Yes, the Australian people will welcome a future visit from King George VII of England to our country, that will be a sign of close friendship.

And we will do so as a free nation with dignity and self-respect when it is an Australian head of state who leads that welcome.

ARM nation director David Morris is right, of course.

The Royals represent Britain, but cannot represent us or unite us as Australians. 

We have our own identity as Australians.

Australians believe in freedom and equal opportunity, not that some are born to rule over others.

Australia today is one of the world’s great nations, with a bright future that must be 100 per cent in the hands of the Australian people. We are ready to move on from our colonial past and become a fully independent nation with fully Australian national institutions, including our own Head of State. 

So amongst the media frenzy about visiting British celebrities, don’t mistake goodwill for the cringe of earlier decades. We can, of course, have affection for Britain and its celebrity Royals — but affection does not mean allegiance.

The British Royals are welcome to visit as representatives of Britain, however we look forward to the day when the British people and their Royal Family themselves welcome  a visit from Australia's Head of State.

Dr Glenn Davies is Australian Republican Movement's Queensland branch convenor. Find out more about an Australian republic at




a royal break a leg...


When Australians finally decide we must finalise our independence, the obvious day of the year to inaugurate the Republic of Australia is today  the 9th of May writes history editor Dr Glenn Davies.

THE 9th of May is a beautiful time of the year, with breezy, high-skied blue days around Australia.

It is also a date that resonates in Australian civic history.

On 1 January 1901, after years of debate, the various colonies in Australia joined together to form a Federation. While the new Constitution of Australia called for a new capital to be constructed, away from the major cities, until that time Melbourne would act as the seat of government of the new nation. Elections were held for the first Parliament of Australia and, on 9 May 1901, the newly minted federal parliament was sworn in at the Royal Exhibition Building in Melbourne.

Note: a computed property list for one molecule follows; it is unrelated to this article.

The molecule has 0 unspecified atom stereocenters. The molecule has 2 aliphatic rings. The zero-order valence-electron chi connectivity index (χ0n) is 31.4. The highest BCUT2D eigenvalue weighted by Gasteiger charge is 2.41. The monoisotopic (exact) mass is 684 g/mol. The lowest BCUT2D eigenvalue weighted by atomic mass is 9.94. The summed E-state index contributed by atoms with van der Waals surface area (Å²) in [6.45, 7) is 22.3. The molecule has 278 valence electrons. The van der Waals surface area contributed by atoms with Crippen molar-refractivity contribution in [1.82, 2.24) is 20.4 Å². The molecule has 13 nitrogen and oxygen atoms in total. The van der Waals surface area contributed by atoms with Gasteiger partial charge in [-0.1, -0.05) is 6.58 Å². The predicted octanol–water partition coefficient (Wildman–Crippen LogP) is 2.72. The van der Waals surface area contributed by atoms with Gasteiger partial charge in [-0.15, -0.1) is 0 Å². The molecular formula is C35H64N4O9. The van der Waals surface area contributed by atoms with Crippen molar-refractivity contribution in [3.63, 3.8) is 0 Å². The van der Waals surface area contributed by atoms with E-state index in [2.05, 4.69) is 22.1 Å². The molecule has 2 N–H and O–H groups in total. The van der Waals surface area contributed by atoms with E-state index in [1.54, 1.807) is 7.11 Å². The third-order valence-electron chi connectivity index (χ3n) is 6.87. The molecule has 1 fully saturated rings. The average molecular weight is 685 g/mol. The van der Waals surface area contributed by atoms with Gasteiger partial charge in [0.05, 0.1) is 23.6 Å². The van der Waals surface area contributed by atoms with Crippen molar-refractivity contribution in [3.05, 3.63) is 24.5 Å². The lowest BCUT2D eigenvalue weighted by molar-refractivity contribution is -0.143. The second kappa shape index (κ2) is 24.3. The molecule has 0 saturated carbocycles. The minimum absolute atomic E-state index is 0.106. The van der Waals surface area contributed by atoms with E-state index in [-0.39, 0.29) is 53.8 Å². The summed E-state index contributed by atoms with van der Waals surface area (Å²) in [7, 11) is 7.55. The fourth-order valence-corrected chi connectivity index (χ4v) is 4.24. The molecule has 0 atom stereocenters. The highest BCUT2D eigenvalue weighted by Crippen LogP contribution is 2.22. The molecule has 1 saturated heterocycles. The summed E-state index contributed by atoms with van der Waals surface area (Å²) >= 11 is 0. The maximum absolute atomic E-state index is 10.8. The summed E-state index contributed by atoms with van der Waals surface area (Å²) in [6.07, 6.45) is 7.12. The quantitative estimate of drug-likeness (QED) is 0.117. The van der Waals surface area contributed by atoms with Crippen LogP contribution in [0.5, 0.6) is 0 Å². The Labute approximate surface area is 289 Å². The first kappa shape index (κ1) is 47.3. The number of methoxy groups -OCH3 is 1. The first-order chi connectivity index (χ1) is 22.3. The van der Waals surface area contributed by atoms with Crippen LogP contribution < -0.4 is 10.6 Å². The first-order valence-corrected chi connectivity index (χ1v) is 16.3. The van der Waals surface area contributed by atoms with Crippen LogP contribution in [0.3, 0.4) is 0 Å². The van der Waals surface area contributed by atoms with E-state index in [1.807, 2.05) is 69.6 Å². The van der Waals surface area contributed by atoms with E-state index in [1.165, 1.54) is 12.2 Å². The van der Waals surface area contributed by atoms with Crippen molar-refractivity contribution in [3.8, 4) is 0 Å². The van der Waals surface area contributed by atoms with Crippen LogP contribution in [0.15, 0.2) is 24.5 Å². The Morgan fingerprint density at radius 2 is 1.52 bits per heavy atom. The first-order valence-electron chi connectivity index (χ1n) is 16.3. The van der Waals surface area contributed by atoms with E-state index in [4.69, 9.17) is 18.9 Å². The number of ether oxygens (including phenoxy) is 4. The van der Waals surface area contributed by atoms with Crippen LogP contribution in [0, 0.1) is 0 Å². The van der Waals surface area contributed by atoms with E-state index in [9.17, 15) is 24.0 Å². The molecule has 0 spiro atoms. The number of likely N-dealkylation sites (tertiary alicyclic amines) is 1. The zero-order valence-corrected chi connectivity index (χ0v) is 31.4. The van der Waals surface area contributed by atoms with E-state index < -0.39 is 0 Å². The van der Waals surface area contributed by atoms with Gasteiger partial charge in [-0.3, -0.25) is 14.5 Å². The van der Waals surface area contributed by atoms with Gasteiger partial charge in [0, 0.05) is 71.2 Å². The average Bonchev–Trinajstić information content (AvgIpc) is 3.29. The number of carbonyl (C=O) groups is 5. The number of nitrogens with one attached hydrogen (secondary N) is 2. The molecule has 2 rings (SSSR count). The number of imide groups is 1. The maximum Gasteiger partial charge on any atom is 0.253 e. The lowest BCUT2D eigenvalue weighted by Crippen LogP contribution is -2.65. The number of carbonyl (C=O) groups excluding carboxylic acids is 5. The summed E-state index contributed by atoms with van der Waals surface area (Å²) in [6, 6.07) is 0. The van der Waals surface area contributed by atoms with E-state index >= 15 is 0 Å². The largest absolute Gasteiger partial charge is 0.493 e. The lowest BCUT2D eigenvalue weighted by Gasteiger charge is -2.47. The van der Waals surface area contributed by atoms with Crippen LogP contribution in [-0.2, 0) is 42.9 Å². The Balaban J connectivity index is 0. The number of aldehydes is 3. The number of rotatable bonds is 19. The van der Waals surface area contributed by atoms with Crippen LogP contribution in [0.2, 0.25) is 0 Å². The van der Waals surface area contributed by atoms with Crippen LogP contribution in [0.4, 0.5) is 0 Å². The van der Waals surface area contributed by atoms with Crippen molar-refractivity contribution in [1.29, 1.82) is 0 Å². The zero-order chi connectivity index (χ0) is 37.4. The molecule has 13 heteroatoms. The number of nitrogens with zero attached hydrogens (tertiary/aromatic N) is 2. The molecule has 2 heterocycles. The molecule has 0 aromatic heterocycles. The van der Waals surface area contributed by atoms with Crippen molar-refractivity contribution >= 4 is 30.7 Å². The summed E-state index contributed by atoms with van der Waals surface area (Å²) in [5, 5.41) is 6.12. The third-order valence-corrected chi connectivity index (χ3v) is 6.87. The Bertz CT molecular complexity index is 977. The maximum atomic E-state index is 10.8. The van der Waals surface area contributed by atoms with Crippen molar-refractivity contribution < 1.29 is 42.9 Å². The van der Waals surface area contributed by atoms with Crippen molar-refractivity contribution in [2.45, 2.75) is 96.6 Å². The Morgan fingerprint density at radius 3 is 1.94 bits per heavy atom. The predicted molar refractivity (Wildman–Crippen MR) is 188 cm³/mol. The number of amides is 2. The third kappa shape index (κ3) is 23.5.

The opening of the new parliament was commemorated in oil on canvas by one of Australia’s best known artists, Tom Roberts.

Roberts’ painting is titled The Opening of the First Parliament of the Commonwealth of Australia by His Royal Highness the Duke of Cornwall and York, 9 May 1901 and is widely known as the ‘Big Picture in recognition of its grand scale. Measuring 5.65 metres across, and 3.6 metres tall, it is painted on three separate pieces of canvas, stitched together.

There was no national capital city when the Australian Federation was formed in 1901, so for the first 26 years as a nation, the Federal Parliament met in the Victorian State Parliament in Melbourne. However, provision had been made in the Constitution for a seat of Government of the Commonwealth, to be located within Commonwealth territory in the state of New South Wales, but not less than 100 miles from Sydney.

The site for the national capital was finally announced in 1911 and an inauguration ceremony held on Capital Hill in 1913.

On 9 May 1927, Old Parliament House in Canberra ‒ known formerly as the Provisional Parliament House ‒ was opened. The building began operation as a temporary base for the Commonwealth Parliament after its relocation from Melbourne to the new capital, Canberra until a more permanent building could be constructed.

Soon after its completion, the ‘Big Picture’ was presented to King Edward VII, and sent to England. It remained there for many years, hanging in St James’s Palace until 1957, when Queen Elizabeth II agreed to return the painting to Australia on permanent loan.

Read more:,6459


ninth of may